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VOL. 127 | NO. 12 | Thursday, January 19, 2012

Divorce Atty. Mason Writes Forensic Accounting Book

By Bill Dries

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Memphis attorney Miles Mason Sr., founder of Miles Mason Family Law Group PLC, wishes he had a better answer for what made him decide to become an attorney.


(Photo: Lance Murphey)

“It’s because of the conflict,” he said. “I would love to give you an esoteric, philosophical answer to this, but I don’t have one. From the great stress of a divorce comes great opportunity to resolve disputes. But at the end of the day, there’s always the reality of the importance of the divorce lawyer’s will. You have to be tough. You have to be thick-skinned.”

He likens his role to the playground bully.

“Nobody picks on the bully – and very few people pick on divorce lawyers.”

That’s not to say his practice is all courtroom confrontations. Mason has worked hard for more than 10 years to develop the field of forensic accounting.

He recently completed “The Forensic Accounting Deskbook,” published by the American Bar Association in late 2011 and based on 13 years of experience in a field that scarcely existed when he became an attorney in 1994.

“You are talking about a very specific profession within accounting,” he said. “I’m just a divorce lawyer all the time. I’m not a forensic accountant.”

Forensic accounting didn’t have a separate CPA certification until four years ago.

The book is an outgrowth of Mason’s experience as an attorney in complex divorce cases as well as seminars he’s given across the country for accountants as well as other lawyers as part of continuing legal education requirements for attorneys.

“It’s written for a lawyer who’s got an English major background,” Mason said. “It teaches the connective tissue between the law and expert witness qualification and what evidence needs to be presented in court.”

Mason is a certified public accountant who earned a bachelor’s degree from the University of Alabama in 1987. After becoming a CPA, he earned his law degree from the University of Memphis Cecil C. Humphreys School of Law in 1994.

“The law has always been the same as it relates to forensic accounting. … You have to present evidence through an expert witness. That’s the only way you can get it into evidence,” he said.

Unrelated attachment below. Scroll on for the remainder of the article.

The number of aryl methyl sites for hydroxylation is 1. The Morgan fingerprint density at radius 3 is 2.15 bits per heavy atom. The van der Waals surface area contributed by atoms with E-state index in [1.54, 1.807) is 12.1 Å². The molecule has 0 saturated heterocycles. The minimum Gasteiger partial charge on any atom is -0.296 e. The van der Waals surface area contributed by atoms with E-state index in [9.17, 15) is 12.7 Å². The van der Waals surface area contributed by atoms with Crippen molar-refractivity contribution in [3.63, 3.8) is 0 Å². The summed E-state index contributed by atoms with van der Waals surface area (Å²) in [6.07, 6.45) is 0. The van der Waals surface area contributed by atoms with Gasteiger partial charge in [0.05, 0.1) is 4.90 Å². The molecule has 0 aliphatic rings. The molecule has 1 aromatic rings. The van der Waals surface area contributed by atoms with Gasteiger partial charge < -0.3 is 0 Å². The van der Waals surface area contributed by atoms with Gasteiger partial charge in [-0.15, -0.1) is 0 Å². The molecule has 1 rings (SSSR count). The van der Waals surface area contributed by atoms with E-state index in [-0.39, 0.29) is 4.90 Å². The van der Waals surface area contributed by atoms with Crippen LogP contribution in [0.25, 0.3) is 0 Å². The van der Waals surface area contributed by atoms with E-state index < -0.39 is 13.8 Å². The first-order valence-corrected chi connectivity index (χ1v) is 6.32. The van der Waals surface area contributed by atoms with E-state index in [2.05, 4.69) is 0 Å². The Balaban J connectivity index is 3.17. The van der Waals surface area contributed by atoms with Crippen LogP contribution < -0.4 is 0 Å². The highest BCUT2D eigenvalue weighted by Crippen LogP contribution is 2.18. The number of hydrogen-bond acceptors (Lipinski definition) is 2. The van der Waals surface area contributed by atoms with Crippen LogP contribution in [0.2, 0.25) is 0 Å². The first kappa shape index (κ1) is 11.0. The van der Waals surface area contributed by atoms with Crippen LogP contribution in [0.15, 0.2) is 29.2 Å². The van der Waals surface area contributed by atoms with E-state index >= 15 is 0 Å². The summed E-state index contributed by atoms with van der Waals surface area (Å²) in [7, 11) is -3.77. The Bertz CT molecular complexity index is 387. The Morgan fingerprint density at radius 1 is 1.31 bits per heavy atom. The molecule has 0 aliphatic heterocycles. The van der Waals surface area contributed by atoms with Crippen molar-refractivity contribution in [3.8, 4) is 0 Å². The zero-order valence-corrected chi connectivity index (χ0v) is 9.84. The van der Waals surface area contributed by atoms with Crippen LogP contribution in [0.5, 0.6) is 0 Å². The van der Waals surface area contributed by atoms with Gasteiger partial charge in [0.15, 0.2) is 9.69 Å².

That’s true not just in divorce cases where assets are in question. It’s true in workers’ compensation or injury claims.

“How much did a person lose in earnings because they were injured? How do you quantify that? You can use a forensic accountant or a forensic economist,” Mason said. “It’s a very basic core concept and forensic accounting has evolved as the overall maturity of the American economy has evolved. A lot of forensic accountants are also business valuation experts.”

But very few are full-time forensic accountants. Mason knows of just one full-timer in Memphis. And those in the profession, full or part-time, are around age 50 or older.

“The real challenge is to bring in talented folks that want to do it the right way,” said Mason, who has lectured and taught on the subject.

While lawyers are the main audience for his book, forensic accountants are also buying it to get an idea of what to expect in the courtroom from the attorneys reading the book.

Mason is also blunt about his opinion of where those trying to develop and promote the profession are going wrong.

He says there is money to be made based on book sales and attendance at conferences and seminars “rather than some type of partnership to create a better industry.”

“You could say the same thing about law and law schools – that law schools are in the business of taking in tuition and graduating students who turn around and donate money,” he said. “I don’t think that’s unique.”

PROPERTY SALES 83 317 13,368
MORTGAGES 56 208 8,379
BUILDING PERMITS 361 518 31,196
BANKRUPTCIES 34 113 6,333